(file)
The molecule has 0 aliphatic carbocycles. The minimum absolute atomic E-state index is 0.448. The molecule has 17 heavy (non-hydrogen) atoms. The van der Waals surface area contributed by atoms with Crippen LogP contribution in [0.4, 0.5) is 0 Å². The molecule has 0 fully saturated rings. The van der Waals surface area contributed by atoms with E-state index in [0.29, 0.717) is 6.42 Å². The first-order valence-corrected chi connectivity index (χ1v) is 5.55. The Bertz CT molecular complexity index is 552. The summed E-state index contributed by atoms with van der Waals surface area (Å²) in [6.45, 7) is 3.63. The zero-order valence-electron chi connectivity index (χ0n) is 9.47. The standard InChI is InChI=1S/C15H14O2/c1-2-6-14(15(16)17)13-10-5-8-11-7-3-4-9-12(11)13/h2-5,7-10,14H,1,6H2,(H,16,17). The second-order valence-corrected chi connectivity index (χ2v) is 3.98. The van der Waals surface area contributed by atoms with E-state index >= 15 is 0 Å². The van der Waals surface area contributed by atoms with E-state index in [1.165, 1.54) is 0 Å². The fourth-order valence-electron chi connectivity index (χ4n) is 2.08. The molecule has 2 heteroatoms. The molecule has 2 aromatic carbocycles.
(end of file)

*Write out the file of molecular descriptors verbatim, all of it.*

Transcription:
The molecule has 0 aliphatic carbocycles. The minimum absolute atomic E-state index is 0.448. The molecule has 17 heavy (non-hydrogen) atoms. The van der Waals surface area contributed by atoms with Crippen LogP contribution in [0.4, 0.5) is 0 Å². The molecule has 0 fully saturated rings. The van der Waals surface area contributed by atoms with E-state index in [0.29, 0.717) is 6.42 Å². The first-order valence-corrected chi connectivity index (χ1v) is 5.55. The Bertz CT molecular complexity index is 552. The summed E-state index contributed by atoms with van der Waals surface area (Å²) in [6.45, 7) is 3.63. The zero-order valence-electron chi connectivity index (χ0n) is 9.47. The standard InChI is InChI=1S/C15H14O2/c1-2-6-14(15(16)17)13-10-5-8-11-7-3-4-9-12(11)13/h2-5,7-10,14H,1,6H2,(H,16,17). The second-order valence-corrected chi connectivity index (χ2v) is 3.98. The van der Waals surface area contributed by atoms with E-state index >= 15 is 0 Å². The van der Waals surface area contributed by atoms with E-state index in [1.165, 1.54) is 0 Å². The fourth-order valence-electron chi connectivity index (χ4n) is 2.08. The molecule has 2 heteroatoms. The molecule has 2 aromatic carbocycles.